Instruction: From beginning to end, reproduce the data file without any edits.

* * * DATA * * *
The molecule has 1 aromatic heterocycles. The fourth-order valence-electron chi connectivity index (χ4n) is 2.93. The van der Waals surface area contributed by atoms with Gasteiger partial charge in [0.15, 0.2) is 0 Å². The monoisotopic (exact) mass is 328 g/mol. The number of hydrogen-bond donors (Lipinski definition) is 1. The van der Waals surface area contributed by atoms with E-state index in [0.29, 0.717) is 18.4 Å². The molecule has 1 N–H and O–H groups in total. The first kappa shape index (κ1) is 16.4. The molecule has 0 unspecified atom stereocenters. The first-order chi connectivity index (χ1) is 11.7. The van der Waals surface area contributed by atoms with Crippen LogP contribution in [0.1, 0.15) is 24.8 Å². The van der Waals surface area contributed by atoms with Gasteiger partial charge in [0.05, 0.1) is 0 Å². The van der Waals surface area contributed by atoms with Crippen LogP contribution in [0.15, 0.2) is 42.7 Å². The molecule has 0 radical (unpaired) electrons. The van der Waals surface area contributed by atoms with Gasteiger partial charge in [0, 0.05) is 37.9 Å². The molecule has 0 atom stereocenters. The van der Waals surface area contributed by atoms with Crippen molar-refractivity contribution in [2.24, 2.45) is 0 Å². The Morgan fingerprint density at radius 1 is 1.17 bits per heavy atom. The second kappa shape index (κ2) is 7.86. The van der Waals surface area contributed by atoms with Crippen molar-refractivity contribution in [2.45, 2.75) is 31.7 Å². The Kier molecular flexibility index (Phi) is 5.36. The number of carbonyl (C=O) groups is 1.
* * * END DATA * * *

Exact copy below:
The molecule has 1 aromatic heterocycles. The fourth-order valence-electron chi connectivity index (χ4n) is 2.93. The van der Waals surface area contributed by atoms with Gasteiger partial charge in [0.15, 0.2) is 0 Å². The monoisotopic (exact) mass is 328 g/mol. The number of hydrogen-bond donors (Lipinski definition) is 1. The van der Waals surface area contributed by atoms with E-state index in [0.29, 0.717) is 18.4 Å². The molecule has 1 N–H and O–H groups in total. The first kappa shape index (κ1) is 16.4. The molecule has 0 unspecified atom stereocenters. The first-order chi connectivity index (χ1) is 11.7. The van der Waals surface area contributed by atoms with Crippen LogP contribution in [0.1, 0.15) is 24.8 Å². The van der Waals surface area contributed by atoms with Gasteiger partial charge in [0.05, 0.1) is 0 Å². The van der Waals surface area contributed by atoms with Crippen LogP contribution in [0.15, 0.2) is 42.7 Å². The molecule has 0 radical (unpaired) electrons. The van der Waals surface area contributed by atoms with Gasteiger partial charge in [0, 0.05) is 37.9 Å². The molecule has 0 atom stereocenters. The van der Waals surface area contributed by atoms with Crippen molar-refractivity contribution in [2.24, 2.45) is 0 Å². The Morgan fingerprint density at radius 1 is 1.17 bits per heavy atom. The second kappa shape index (κ2) is 7.86. The van der Waals surface area contributed by atoms with Crippen molar-refractivity contribution in [2.45, 2.75) is 31.7 Å². The Kier molecular flexibility index (Phi) is 5.36. The number of carbonyl (C=O) groups is 1.